The results of these volunteer efforts include:

  • 40 million pounds of food distributed by Catholic Charities’ Second Harvest Food Bank;
  • 6.6 million hot meals served by Salvation Army volunteers;
  • 18,725 displaced families supported by Traveler’s Aid volunteers;
  • Spring Break trips devoted to hurricane relief efforts brought 10,000 college students to the Gulf Region; and
  • Nearly 1,000 AmeriCorps*National Civilian Community Corps members were deployed to the Gulf for most of their 10-month term of service.

These facts and figures attempt to capture the incredible outpouring of compassion by our nation’s volunteers. They represent “best estimates” based on self-reported data from volunteer-driven organizations in an effort to account for the overall volunteer contributions to the relief and recovery efforts.

“As we look back on this year following the storm, we can assess the great accomplishments made by volunteers, but we also have to be aware that volunteers are still desperately needed,” Eisner said. “Their activities must by organized and coordinated to ensure that each volunteer’s contribution is effective and productive. In this, the Corporation is playing an increasingly significant role based on key successes of the past year.”

The following organizations played significant roles in supporting volunteer-led activities in the Gulf and partnered together in assembling the statistics shared today by the Corporation:

  • America’s Promise
  • American Red Cross
  • Big Brothers Big Sisters
  • Big Brothers Big Sisters of Southeast Louisiana
  • Bonner Foundation
  • Boys and Girls Club of America
  • Camp Fire USA
  • Campus Compact
  • Catholic Charities
  • Common Ground Relief
  • Community Action Partnership
  • Habitat for Humanity
  • Hands on Network
  • Independent Sector
  • Jewish Family Services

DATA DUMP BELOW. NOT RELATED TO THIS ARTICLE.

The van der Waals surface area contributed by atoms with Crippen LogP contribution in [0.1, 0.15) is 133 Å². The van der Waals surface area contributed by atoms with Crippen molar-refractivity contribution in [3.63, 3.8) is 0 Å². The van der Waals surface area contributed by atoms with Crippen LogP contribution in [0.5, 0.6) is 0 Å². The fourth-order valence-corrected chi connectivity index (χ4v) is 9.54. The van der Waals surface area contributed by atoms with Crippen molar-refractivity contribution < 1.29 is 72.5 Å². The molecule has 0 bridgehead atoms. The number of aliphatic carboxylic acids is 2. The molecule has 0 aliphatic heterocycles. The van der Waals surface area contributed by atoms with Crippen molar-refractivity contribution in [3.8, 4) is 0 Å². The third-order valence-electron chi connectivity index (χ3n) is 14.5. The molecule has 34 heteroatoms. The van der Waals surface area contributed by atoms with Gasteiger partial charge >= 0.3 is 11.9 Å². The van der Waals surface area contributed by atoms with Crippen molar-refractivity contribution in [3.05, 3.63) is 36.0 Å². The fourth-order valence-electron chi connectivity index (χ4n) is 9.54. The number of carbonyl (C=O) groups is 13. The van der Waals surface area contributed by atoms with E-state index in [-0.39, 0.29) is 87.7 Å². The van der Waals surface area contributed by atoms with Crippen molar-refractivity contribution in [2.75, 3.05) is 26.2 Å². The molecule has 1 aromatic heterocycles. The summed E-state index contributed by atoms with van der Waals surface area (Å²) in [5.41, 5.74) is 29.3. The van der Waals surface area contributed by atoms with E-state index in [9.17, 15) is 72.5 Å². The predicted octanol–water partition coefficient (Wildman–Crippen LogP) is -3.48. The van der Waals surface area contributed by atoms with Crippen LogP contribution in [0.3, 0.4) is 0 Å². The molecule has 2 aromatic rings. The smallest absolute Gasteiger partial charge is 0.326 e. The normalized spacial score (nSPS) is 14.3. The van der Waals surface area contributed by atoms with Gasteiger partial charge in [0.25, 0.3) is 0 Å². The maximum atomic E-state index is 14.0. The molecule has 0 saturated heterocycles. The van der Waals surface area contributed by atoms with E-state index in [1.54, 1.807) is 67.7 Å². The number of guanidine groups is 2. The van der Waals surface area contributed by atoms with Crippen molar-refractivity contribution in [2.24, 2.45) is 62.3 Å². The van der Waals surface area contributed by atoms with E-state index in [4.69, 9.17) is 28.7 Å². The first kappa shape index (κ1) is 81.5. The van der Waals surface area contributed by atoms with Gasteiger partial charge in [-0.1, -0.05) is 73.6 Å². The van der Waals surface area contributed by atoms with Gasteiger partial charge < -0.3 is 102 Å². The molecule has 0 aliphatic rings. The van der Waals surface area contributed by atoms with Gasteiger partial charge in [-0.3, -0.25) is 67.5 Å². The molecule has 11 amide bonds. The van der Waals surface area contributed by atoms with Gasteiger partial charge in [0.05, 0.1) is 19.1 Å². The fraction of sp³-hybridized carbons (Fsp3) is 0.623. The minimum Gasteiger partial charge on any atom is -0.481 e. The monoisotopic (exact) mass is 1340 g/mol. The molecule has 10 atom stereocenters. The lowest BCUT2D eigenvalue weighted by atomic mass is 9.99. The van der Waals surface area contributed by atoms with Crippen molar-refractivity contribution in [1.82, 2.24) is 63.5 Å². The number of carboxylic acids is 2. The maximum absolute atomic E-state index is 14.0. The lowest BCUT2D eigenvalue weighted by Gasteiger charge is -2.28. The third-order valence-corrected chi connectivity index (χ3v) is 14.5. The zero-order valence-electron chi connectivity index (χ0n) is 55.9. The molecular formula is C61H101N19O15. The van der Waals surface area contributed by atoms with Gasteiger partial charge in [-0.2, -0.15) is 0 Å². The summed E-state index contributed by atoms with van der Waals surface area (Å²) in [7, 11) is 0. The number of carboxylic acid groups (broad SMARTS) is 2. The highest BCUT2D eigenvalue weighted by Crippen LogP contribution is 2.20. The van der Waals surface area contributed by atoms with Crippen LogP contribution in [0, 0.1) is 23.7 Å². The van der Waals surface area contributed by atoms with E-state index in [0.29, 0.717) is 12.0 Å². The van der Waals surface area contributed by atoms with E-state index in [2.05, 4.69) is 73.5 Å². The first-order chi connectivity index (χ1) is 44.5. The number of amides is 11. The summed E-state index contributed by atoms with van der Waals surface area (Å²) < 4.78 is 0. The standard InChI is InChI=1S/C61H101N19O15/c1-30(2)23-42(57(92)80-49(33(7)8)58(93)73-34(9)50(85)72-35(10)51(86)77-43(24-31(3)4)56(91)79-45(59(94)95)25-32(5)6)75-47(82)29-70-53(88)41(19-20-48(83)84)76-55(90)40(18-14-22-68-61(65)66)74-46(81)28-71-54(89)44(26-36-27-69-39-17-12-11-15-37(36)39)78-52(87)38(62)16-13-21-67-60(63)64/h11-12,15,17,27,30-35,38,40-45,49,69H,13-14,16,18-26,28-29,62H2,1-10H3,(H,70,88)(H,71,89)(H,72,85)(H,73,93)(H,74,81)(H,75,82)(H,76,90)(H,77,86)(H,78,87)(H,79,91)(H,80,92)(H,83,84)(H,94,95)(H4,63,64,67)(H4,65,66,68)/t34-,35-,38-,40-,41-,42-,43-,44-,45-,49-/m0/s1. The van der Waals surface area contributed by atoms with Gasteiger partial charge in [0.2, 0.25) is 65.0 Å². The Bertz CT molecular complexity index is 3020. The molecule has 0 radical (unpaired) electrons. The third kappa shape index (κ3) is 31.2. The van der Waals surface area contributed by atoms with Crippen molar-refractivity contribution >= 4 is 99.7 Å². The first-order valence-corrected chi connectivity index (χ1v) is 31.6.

• Junior League International
  • KaBOOM!
  • Katrina Aid Today
  • Lutheran Disaster Response
  • National Human Services Assembly
  • National Peace Corps Association
  • National Volunteer Organizations Active in Disaster
  • National Youth Leadership Council
  • Nazarene Compassionate Ministries
  • Noah’s Wish
  • Operation NOAH Rebuild (Northern American Mission Board)
  • Peace Corps
  • Points of Light Foundation and Volunteer Center National Network
  • Presbyterian Disaster Assistance
  • RandomKid
  • Salvation Army
  • Travelers Aid International
  • United Methodist Committee on Relief
  • United Way
  • USA Freedom Corps
  • VolunteerMatch
  • Volunteers of America
  • Youth Service America
  • YWCA of the USA

These organizations represent a major part of the overall volunteer efforts; many other organizations at the national and local levels also participated in hurricane relief efforts.

The Corporation for National and Community Service improves lives, strengthens communities, and fosters civic engagement through service and volunteering. Each year, the Corporation provides opportunities for nearly 2 million Americans of all ages and backgrounds to serve their communities and country through Senior Corps, AmeriCorps, and Learn and Serve America. Together with the USA Freedom Corps, the Corporation is working to build a culture of citizenship, service, and responsibility in America. For more information on the Corporation, go to